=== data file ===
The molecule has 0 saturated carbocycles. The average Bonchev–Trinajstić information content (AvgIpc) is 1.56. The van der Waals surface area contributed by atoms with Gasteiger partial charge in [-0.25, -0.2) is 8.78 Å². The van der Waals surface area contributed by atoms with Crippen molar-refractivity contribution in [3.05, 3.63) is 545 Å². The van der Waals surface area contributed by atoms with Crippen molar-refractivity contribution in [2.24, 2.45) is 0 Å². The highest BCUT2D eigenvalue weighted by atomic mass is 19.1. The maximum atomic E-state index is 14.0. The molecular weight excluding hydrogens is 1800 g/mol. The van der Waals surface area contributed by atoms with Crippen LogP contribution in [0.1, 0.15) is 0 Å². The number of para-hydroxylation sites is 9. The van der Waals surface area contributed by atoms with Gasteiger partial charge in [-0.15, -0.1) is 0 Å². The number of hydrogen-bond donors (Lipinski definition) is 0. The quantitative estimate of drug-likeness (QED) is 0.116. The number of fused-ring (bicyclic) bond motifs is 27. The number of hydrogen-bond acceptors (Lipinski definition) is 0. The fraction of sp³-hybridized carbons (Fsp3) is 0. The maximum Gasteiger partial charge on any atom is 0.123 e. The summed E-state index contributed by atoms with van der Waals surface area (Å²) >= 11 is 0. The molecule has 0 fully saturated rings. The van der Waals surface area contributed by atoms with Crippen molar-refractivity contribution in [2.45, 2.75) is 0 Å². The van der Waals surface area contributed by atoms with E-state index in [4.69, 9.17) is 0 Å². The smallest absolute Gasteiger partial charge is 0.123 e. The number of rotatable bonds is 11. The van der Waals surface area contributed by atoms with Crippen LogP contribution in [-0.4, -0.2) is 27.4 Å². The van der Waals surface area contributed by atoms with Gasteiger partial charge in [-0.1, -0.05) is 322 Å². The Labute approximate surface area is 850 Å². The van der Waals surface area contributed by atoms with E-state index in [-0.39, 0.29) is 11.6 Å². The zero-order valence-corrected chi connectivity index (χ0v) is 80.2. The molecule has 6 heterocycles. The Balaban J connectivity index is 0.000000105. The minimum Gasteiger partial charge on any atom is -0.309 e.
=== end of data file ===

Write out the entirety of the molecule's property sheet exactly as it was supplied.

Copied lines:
The molecule has 0 saturated carbocycles. The average Bonchev–Trinajstić information content (AvgIpc) is 1.56. The van der Waals surface area contributed by atoms with Gasteiger partial charge in [-0.25, -0.2) is 8.78 Å². The van der Waals surface area contributed by atoms with Crippen molar-refractivity contribution in [3.05, 3.63) is 545 Å². The van der Waals surface area contributed by atoms with Crippen molar-refractivity contribution in [2.24, 2.45) is 0 Å². The highest BCUT2D eigenvalue weighted by atomic mass is 19.1. The maximum atomic E-state index is 14.0. The molecular weight excluding hydrogens is 1800 g/mol. The van der Waals surface area contributed by atoms with Crippen LogP contribution in [0.1, 0.15) is 0 Å². The number of para-hydroxylation sites is 9. The van der Waals surface area contributed by atoms with Gasteiger partial charge in [-0.15, -0.1) is 0 Å². The number of hydrogen-bond donors (Lipinski definition) is 0. The quantitative estimate of drug-likeness (QED) is 0.116. The number of fused-ring (bicyclic) bond motifs is 27. The number of hydrogen-bond acceptors (Lipinski definition) is 0. The fraction of sp³-hybridized carbons (Fsp3) is 0. The maximum Gasteiger partial charge on any atom is 0.123 e. The summed E-state index contributed by atoms with van der Waals surface area (Å²) >= 11 is 0. The molecule has 0 fully saturated rings. The van der Waals surface area contributed by atoms with Crippen molar-refractivity contribution in [2.45, 2.75) is 0 Å². The van der Waals surface area contributed by atoms with E-state index in [4.69, 9.17) is 0 Å². The smallest absolute Gasteiger partial charge is 0.123 e. The number of rotatable bonds is 11. The van der Waals surface area contributed by atoms with Crippen LogP contribution in [-0.4, -0.2) is 27.4 Å². The van der Waals surface area contributed by atoms with Gasteiger partial charge in [-0.1, -0.05) is 322 Å². The Labute approximate surface area is 850 Å². The van der Waals surface area contributed by atoms with E-state index in [-0.39, 0.29) is 11.6 Å². The zero-order valence-corrected chi connectivity index (χ0v) is 80.2. The molecule has 6 heterocycles. The Balaban J connectivity index is 0.000000105. The minimum Gasteiger partial charge on any atom is -0.309 e.